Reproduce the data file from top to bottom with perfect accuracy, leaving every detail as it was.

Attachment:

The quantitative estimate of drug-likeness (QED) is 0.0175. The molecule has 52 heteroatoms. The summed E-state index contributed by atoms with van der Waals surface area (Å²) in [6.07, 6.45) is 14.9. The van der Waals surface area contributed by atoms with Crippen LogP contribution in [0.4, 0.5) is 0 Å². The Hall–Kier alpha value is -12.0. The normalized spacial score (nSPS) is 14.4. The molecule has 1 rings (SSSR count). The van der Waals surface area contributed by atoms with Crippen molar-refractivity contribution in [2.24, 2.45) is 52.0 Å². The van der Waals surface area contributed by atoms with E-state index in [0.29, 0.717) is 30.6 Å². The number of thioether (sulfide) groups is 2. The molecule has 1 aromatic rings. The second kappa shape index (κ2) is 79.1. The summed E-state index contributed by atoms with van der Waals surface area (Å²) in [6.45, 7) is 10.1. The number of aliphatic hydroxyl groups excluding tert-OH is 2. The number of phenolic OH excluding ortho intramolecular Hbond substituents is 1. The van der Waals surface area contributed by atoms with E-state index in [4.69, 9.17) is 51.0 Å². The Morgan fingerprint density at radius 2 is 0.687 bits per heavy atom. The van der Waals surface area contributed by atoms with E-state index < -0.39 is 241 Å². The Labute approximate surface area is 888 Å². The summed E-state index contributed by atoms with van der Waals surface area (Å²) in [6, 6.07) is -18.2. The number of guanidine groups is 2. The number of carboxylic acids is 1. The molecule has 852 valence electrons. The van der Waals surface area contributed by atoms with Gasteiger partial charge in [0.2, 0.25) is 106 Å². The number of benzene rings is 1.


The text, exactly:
The quantitative estimate of drug-likeness (QED) is 0.0175. The molecule has 52 heteroatoms. The summed E-state index contributed by atoms with van der Waals surface area (Å²) in [6.07, 6.45) is 14.9. The van der Waals surface area contributed by atoms with Crippen LogP contribution in [0.4, 0.5) is 0 Å². The Hall–Kier alpha value is -12.0. The normalized spacial score (nSPS) is 14.4. The molecule has 1 rings (SSSR count). The van der Waals surface area contributed by atoms with Crippen molar-refractivity contribution in [2.24, 2.45) is 52.0 Å². The van der Waals surface area contributed by atoms with E-state index in [0.29, 0.717) is 30.6 Å². The number of thioether (sulfide) groups is 2. The molecule has 1 aromatic rings. The second kappa shape index (κ2) is 79.1. The summed E-state index contributed by atoms with van der Waals surface area (Å²) in [6.45, 7) is 10.1. The number of aliphatic hydroxyl groups excluding tert-OH is 2. The number of phenolic OH excluding ortho intramolecular Hbond substituents is 1. The van der Waals surface area contributed by atoms with E-state index in [4.69, 9.17) is 51.0 Å². The Morgan fingerprint density at radius 2 is 0.687 bits per heavy atom. The van der Waals surface area contributed by atoms with E-state index < -0.39 is 241 Å². The Labute approximate surface area is 888 Å². The summed E-state index contributed by atoms with van der Waals surface area (Å²) in [6, 6.07) is -18.2. The number of guanidine groups is 2. The number of carboxylic acids is 1. The molecule has 852 valence electrons. The van der Waals surface area contributed by atoms with Gasteiger partial charge in [0.2, 0.25) is 106 Å². The number of benzene rings is 1.